Academic journal article The Journal of Faculty Development

Opting into a Faculty Scholarship Community: Benefiting Productivity and Personal Well-Being

Academic journal article The Journal of Faculty Development

Opting into a Faculty Scholarship Community: Benefiting Productivity and Personal Well-Being

Article excerpt

RADICAL CHANGE DEFINES the landscape of higher education in the early 21st century. Student demographics are shifting. Resources are becoming more scarce. New technologies are changing traditional modes of interaction. Faculty in American colleges and universities feel these "disruptions" profoundly because they often translate into intensified demands on their time. The result is that faculty are increasingly being asked to assume new administrative responsibilities, while at the same time, excel in their teaching, scholarship, and service.

One way to confront these 21st-century "disruptors" is to build a strong connection with peers. A Faculty Scholarship Community (FSC) fosters peer connections to enhance the scholarly productivity of its individual members. Its primary goal is to increase members' scholarly presentations and publications, in part to satisfy an institution's promotion and tenure requirements. FSCs are comprised of a limited number of faculty from different disciplines who support one another's goal of bringing research to publication while simultaneously fostering small group learning (Gillespie et al., 2005; Sapon-White, King, & Christie, 2004).

This article describes the way one group of junior faculty voluntarily came together out of both need and desire to navigate this disruptive landscape. The group formed a fruitful, dynamic FSC as a positive and productive way to address these pressures. Participation in the group strengthened and buoyed those who chose to participate, providing them with a space for connection, collaboration, and co-mentoring. Qualitative evidence will show the trust and well-being that resulted from this union enabled members to manage multiple disruptors and achieve enhanced scholarly output.

Review of Literature

Small-group learning fits within a social constructivist theory where knowledge is built and meaning is made through dialogue with others about shared problems or tasks (Pereles, Lockyer, & Fidler, 2002). While some small groups come together to solve a problem and disband, others are more permanent in nature. Their members may stay together for months if not years, linked by a common purpose. Pereles et al. (2002) posit that these "permanent small groups may function as communities of practice" (p. 206). In a community of practice (CoP), members self-organize based on their collective desire to learn about a domain of shared interest. Members are required to possess a base level of knowledge about the domain to be admitted into the community. As a community, members actively help one another by sharing information and resources. As such, members develop a shared practice through their sustained interactions (Pereles, Lockyer, & Fidler, 2002; Wenger, 1998; Wenger & Wenger-Trayner, 2015).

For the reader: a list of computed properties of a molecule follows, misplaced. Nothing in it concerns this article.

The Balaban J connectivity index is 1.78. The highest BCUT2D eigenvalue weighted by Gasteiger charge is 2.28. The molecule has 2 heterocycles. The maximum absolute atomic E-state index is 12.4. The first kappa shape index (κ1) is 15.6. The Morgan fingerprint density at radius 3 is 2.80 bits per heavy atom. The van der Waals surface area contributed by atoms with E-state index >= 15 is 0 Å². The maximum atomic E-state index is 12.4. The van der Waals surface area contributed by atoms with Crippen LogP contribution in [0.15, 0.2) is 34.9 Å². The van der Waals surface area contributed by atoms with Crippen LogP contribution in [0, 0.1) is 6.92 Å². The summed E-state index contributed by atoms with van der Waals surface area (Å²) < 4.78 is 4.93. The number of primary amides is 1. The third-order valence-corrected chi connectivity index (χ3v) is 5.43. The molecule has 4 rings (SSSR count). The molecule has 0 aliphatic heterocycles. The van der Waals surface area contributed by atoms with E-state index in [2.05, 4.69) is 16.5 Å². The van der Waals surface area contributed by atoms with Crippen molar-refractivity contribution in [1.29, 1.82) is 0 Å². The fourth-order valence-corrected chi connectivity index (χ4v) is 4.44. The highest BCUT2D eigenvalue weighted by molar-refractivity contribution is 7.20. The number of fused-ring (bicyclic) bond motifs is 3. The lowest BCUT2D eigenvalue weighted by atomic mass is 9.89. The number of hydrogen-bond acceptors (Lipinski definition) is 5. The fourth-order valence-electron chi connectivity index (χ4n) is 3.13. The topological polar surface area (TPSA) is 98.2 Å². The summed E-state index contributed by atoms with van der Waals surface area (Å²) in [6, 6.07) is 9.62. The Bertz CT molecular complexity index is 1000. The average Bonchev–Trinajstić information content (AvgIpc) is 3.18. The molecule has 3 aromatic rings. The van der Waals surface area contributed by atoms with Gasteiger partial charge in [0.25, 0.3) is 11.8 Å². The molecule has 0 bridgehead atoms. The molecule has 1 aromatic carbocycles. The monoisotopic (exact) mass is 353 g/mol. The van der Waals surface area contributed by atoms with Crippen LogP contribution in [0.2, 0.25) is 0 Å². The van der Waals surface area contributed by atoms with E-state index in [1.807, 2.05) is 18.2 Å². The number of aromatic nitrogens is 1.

Consideration of FSCs as Communities of Practice (CoPs)

FSCs appear to satisfy the criteria for a community of practice (Cox, 2004b). An FSC's domain of shared interest is scholarly productivity. Its faculty members form a community that interacts regularly to assist one another in improving each individual member's scholarly output. Notably, FSC members as practitioner-scholars can successfully assist each other in problem-solving many scholarship-related issues (Sapon-White et al., 2004). These concerns include (a) discerning where to publish; (b) determining the steps to manuscript submission; (c) knowing how to respond to editors; and (d) preparing to present at conferences. Practitioner-scholars within these groups can greatly benefit from hearing one another's stories and learning from each other's successes and challenges. Most significantly, they can do so within a "safe space" of collegial support.

Facilitator and Peer Leadership

The facilitator role is of great value to the FSC, which is a type of CoP/Faculty Learning Community (FLC). Writing about this role in a faculty learning community, Ortquist-Ahrens and Torosyan (2009) stated, "The FLC facilitator . …

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